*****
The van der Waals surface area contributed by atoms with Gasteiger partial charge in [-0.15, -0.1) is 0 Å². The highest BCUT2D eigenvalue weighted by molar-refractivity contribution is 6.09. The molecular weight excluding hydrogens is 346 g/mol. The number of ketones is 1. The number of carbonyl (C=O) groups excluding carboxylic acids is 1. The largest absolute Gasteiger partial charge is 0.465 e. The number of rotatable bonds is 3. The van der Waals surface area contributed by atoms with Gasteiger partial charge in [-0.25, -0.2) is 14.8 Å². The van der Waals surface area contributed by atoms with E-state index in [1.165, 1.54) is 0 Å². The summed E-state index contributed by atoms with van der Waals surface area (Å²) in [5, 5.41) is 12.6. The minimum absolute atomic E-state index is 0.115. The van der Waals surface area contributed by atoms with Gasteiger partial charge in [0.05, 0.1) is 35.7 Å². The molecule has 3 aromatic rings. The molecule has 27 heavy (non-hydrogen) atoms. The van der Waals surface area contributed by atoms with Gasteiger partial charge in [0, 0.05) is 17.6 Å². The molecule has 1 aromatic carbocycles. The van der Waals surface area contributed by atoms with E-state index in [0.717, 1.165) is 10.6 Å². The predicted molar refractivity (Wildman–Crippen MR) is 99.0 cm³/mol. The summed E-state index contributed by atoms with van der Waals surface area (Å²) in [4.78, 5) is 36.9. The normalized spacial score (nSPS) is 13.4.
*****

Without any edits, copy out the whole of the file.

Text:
The van der Waals surface area contributed by atoms with Gasteiger partial charge in [-0.15, -0.1) is 0 Å². The highest BCUT2D eigenvalue weighted by molar-refractivity contribution is 6.09. The molecular weight excluding hydrogens is 346 g/mol. The number of ketones is 1. The number of carbonyl (C=O) groups excluding carboxylic acids is 1. The largest absolute Gasteiger partial charge is 0.465 e. The number of rotatable bonds is 3. The van der Waals surface area contributed by atoms with Gasteiger partial charge in [-0.25, -0.2) is 14.8 Å². The van der Waals surface area contributed by atoms with E-state index in [1.165, 1.54) is 0 Å². The summed E-state index contributed by atoms with van der Waals surface area (Å²) in [5, 5.41) is 12.6. The minimum absolute atomic E-state index is 0.115. The van der Waals surface area contributed by atoms with Gasteiger partial charge in [0.05, 0.1) is 35.7 Å². The molecule has 3 aromatic rings. The molecule has 27 heavy (non-hydrogen) atoms. The van der Waals surface area contributed by atoms with Gasteiger partial charge in [0, 0.05) is 17.6 Å². The molecule has 1 aromatic carbocycles. The van der Waals surface area contributed by atoms with E-state index in [0.717, 1.165) is 10.6 Å². The predicted molar refractivity (Wildman–Crippen MR) is 99.0 cm³/mol. The summed E-state index contributed by atoms with van der Waals surface area (Å²) in [4.78, 5) is 36.9. The normalized spacial score (nSPS) is 13.4.